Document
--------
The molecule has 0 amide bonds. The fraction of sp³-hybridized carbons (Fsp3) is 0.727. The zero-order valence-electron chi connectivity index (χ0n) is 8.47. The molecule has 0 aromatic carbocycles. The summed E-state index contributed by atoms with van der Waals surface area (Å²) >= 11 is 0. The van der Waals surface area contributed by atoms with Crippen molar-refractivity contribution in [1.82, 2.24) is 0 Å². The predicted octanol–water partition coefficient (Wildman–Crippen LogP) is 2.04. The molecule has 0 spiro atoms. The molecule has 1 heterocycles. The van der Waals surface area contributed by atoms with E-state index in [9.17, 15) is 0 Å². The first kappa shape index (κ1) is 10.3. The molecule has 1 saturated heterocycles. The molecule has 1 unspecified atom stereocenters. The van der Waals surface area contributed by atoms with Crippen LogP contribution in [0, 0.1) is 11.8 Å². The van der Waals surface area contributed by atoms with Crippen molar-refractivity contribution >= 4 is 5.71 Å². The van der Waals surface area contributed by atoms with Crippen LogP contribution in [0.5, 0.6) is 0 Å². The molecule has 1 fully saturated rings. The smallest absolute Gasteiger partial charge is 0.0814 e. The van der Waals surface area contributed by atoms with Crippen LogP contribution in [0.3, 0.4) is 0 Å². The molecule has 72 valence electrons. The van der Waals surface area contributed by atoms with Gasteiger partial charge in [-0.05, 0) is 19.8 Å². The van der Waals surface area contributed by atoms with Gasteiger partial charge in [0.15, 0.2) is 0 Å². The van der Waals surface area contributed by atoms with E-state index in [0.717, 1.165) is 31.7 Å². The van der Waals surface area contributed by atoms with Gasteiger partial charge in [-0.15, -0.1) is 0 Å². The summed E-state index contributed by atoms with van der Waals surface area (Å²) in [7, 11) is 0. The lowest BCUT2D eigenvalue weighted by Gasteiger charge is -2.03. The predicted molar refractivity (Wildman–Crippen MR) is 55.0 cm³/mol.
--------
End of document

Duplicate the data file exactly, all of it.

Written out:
The molecule has 0 amide bonds. The fraction of sp³-hybridized carbons (Fsp3) is 0.727. The zero-order valence-electron chi connectivity index (χ0n) is 8.47. The molecule has 0 aromatic carbocycles. The summed E-state index contributed by atoms with van der Waals surface area (Å²) >= 11 is 0. The van der Waals surface area contributed by atoms with Crippen molar-refractivity contribution in [1.82, 2.24) is 0 Å². The predicted octanol–water partition coefficient (Wildman–Crippen LogP) is 2.04. The molecule has 0 spiro atoms. The molecule has 1 heterocycles. The van der Waals surface area contributed by atoms with E-state index in [9.17, 15) is 0 Å². The first kappa shape index (κ1) is 10.3. The molecule has 1 saturated heterocycles. The molecule has 1 unspecified atom stereocenters. The van der Waals surface area contributed by atoms with Crippen LogP contribution in [0, 0.1) is 11.8 Å². The van der Waals surface area contributed by atoms with Crippen molar-refractivity contribution >= 4 is 5.71 Å². The van der Waals surface area contributed by atoms with Crippen LogP contribution in [0.5, 0.6) is 0 Å². The molecule has 1 fully saturated rings. The smallest absolute Gasteiger partial charge is 0.0814 e. The van der Waals surface area contributed by atoms with Crippen LogP contribution in [0.3, 0.4) is 0 Å². The molecule has 72 valence electrons. The van der Waals surface area contributed by atoms with Gasteiger partial charge in [-0.05, 0) is 19.8 Å². The van der Waals surface area contributed by atoms with Gasteiger partial charge in [0.15, 0.2) is 0 Å². The van der Waals surface area contributed by atoms with E-state index in [0.717, 1.165) is 31.7 Å². The van der Waals surface area contributed by atoms with Gasteiger partial charge in [-0.15, -0.1) is 0 Å². The summed E-state index contributed by atoms with van der Waals surface area (Å²) in [7, 11) is 0. The lowest BCUT2D eigenvalue weighted by Gasteiger charge is -2.03. The predicted molar refractivity (Wildman–Crippen MR) is 55.0 cm³/mol.